#7 [ruby-core:47087] Updated by rupert (Robert Pankowecki) about 6 years ago
Yes the memory usage is stable but that does not change the fact that it is simply huge and never returned back. In real applications this leads to memory usage always as big as in the moment of biggest peak of used fibers. Even after few hours of using 10% of Fibers that were necessary in the peak. So for me, never reclaiming memory back to OS is a leak.
#8 [ruby-core:47096] Updated by drbrain (Eric Hodel) about 6 years ago
- Status changed from Assigned to Rejected
Your test does not illustrate any leak and is likely not capable of demonstrating a leak in a diagnosable way.
You seem to have some misconceptions about how malloc() and free() work and how ruby's GC works.
Finalizers are not invoked immediately after object collection. They are invoked at some point in the future so more Fiber objects may be collected than indicated by your counter.
Calling GC.start is not guaranteed to collect all objects without visible references. Ruby's GC is conservative and walks the stack looking for possible references to objects, even if the stack value only coincidentally points to an object.
Ruby calls malloc() to allocate memory. If malloc() does not have any free memory available to assign to ruby it will ask for more from the kernel via mmap() (and sometimes sbrk(), but less frequently on modern OSs). When ruby is done with memory it wall call free(). This will tell malloc() the memory is no longer being used and is available for a future call to malloc(). Sometimes free() will result in returning memory to the OS, but not always since that reduces performance. (malloc() may immediately need to ask the OS for more memory.)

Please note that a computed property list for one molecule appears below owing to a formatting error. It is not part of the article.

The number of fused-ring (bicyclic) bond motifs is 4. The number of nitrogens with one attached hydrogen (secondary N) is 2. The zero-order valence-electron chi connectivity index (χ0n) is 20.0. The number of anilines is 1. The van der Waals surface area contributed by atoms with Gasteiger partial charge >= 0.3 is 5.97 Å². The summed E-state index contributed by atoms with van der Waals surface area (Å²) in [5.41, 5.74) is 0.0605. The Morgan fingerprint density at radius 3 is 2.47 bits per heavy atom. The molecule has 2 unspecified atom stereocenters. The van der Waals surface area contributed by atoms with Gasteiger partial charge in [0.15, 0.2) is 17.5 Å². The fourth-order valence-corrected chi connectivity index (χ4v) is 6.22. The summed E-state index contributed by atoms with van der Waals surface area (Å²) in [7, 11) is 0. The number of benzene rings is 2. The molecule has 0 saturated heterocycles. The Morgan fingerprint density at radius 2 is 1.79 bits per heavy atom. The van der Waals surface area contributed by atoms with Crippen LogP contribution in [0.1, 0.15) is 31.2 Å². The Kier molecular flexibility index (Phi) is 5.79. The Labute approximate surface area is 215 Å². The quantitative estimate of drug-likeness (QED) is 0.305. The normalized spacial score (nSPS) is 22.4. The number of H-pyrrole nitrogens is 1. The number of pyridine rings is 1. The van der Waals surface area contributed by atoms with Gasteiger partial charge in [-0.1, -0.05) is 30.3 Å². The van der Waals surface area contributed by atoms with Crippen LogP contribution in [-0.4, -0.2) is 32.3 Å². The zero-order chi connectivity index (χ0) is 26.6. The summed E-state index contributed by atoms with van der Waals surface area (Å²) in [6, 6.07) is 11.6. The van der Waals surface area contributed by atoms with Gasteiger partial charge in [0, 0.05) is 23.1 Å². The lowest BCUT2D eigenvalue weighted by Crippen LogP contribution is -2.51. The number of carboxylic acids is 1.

You should not always expect to see a reduction of the resident size of a process when Ruby's GC runs, especially on a very small script that runs for a very short period.
To demonstrate a leak you need to demonstrate process growth in a long-running program. Running for a few seconds and checking the size of ((%ps%)) is insufficient.
I made a better test for Fiber leaks:
fibers = 10.times.map do
n = Fiber.new do
f = Fiber.current
fibers.each(&:resume); nil fibers = 
This allocates a small number of fibers and runs continuously. If Ruby is leaking fibers we should see a small but steady growth in process size over time. We should also be able to run tools on the process like OS X's leaks(1) to detect the leak.
I ran my test for over 25 minutes. The memory size reached 39.6MB and remained constant for the duration of the test.
Process: ruby20 
Load Address: 0x104616000
Version: ??? (???)
Code Type: X86-64 (Native)
Parent Process: make 
Date/Time: 2012-08-09 17:18:55.562 -0700
OS Version: Mac OS X 10.8 (12A269)
Report Version: 7
leaks Report Version: 2.0
Process 96158: 16276 nodes malloced for 8215 KB
Process 96158: 0 leaks for 0 total leaked bytes.
As you can see there is no leak detected. Also, note that only about 20% of the resident memory capacity is part of an active allocation.
Due to these results I am reasonably certain that no leak has occurred.
We will reopen if you can demonstrate a leak in a long-running process.